Electricity isn’t exactly a growth business, so Xcel Energy’s employee head count doesn’t budge much from year to year. One department is an exception: cybersecurity.
Xcel employs more than 100 highly trained security analysts, compared with a handful just two years ago. Threats from hackers are intensifying and, with them, the specter of blackouts.
“We have put considerable effort into it, and I think our cyber-defenses have gotten better. But the bad guys’ cyber-offense has gotten better, too,” said Ben Fowke, Xcel’s CEO. “Our sophistication needs to improve.”
Hackers last year broke into the IT systems of a Kansas nuclear power plant, though no damage was done. They have shut down parts of Ukraine’s power grid twice in the last two years. And their attacks are becoming more refined.
“There has always been a constant stream of incidents,” said Robert Lee, CEO of Dragos, a Maryland-based cybersecurity company. “What struck me this past year is the aggressiveness of hackers targeting infrastructure.”
The nation’s critical infrastructure ranges from oil pipelines to communications networks to the financial system, and at the heart of it all is the electricity grid.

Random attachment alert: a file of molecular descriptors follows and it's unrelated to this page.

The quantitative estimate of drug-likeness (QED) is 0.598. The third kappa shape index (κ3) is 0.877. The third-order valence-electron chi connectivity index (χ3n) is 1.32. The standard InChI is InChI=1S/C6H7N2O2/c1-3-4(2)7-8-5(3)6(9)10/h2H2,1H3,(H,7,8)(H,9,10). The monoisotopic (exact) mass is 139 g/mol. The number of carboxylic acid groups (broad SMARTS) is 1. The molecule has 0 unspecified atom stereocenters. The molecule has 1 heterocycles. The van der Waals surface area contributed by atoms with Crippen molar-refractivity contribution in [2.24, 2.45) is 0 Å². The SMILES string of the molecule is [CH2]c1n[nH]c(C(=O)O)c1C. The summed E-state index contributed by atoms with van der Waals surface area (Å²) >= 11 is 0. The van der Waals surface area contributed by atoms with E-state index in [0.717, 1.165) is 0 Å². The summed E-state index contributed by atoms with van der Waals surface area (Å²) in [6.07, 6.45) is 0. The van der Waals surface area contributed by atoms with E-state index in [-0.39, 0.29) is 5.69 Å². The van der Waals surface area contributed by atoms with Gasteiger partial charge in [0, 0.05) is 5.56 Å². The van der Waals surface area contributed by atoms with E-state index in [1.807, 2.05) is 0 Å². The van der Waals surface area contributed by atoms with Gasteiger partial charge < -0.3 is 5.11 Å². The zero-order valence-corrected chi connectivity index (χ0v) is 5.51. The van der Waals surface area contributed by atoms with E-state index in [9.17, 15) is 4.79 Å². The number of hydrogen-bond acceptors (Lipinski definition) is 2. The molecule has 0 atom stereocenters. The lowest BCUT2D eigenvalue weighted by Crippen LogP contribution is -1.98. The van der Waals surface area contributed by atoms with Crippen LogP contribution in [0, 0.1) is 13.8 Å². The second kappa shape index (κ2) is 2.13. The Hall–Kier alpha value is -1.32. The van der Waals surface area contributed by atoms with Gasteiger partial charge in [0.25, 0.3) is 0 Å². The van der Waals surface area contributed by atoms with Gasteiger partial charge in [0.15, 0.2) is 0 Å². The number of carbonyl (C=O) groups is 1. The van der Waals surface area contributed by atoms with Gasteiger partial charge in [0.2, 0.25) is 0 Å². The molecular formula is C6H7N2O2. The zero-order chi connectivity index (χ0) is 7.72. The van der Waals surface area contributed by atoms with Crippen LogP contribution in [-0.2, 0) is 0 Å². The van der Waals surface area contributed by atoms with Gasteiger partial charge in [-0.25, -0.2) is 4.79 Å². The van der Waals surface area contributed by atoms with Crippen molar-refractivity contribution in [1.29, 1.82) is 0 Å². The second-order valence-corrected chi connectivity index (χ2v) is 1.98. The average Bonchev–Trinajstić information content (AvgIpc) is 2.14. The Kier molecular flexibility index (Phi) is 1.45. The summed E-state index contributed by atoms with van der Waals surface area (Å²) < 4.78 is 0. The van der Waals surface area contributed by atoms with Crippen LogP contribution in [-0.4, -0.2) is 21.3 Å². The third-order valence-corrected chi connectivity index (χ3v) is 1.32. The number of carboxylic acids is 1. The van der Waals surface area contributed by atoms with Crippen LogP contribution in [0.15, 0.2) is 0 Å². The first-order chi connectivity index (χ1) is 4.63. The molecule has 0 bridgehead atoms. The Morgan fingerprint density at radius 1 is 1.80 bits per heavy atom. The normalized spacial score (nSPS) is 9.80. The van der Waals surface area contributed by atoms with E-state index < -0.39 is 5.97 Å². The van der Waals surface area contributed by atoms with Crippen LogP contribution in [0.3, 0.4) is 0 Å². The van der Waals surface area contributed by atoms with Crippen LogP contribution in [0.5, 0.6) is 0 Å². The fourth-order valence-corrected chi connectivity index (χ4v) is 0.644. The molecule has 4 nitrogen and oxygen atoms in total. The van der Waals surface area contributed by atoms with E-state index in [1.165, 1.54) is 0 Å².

“The reliability of the electricity system underpins virtually every sector of the modern U.S. economy,” said the most recent Quadrennial Energy Review from the U.S. Department of Energy.
The report went on to say the U.S. grid is in “imminent danger from cyberattacks,” and that such attacks could undermine much of the economy and the nation’s “critical defense infrastructure.”
The good news is that hackers have never shut down power in the United States, or much of the world. But two cyberattacks in Ukraine — believed to be the handiwork of Russia — caused regional blackouts.
“The cyberattack on three power companies in Ukraine on Dec. 23, 2015, marked a revolutionary event for grid operators,” according to a 2017 report by Dragos. Hackers disconnected substations from the grid, leaving more than 225,000 people without power for up to six hours.
The second Ukraine cyberattack, in December 2016, shut down 20 percent of Kiev’s power grid for about an hour. The malware used by hackers, dubbed “Crash Override,” was more sophisticated, an advancement in hackers’ ability to disrupt industrial operations, according to Dragos.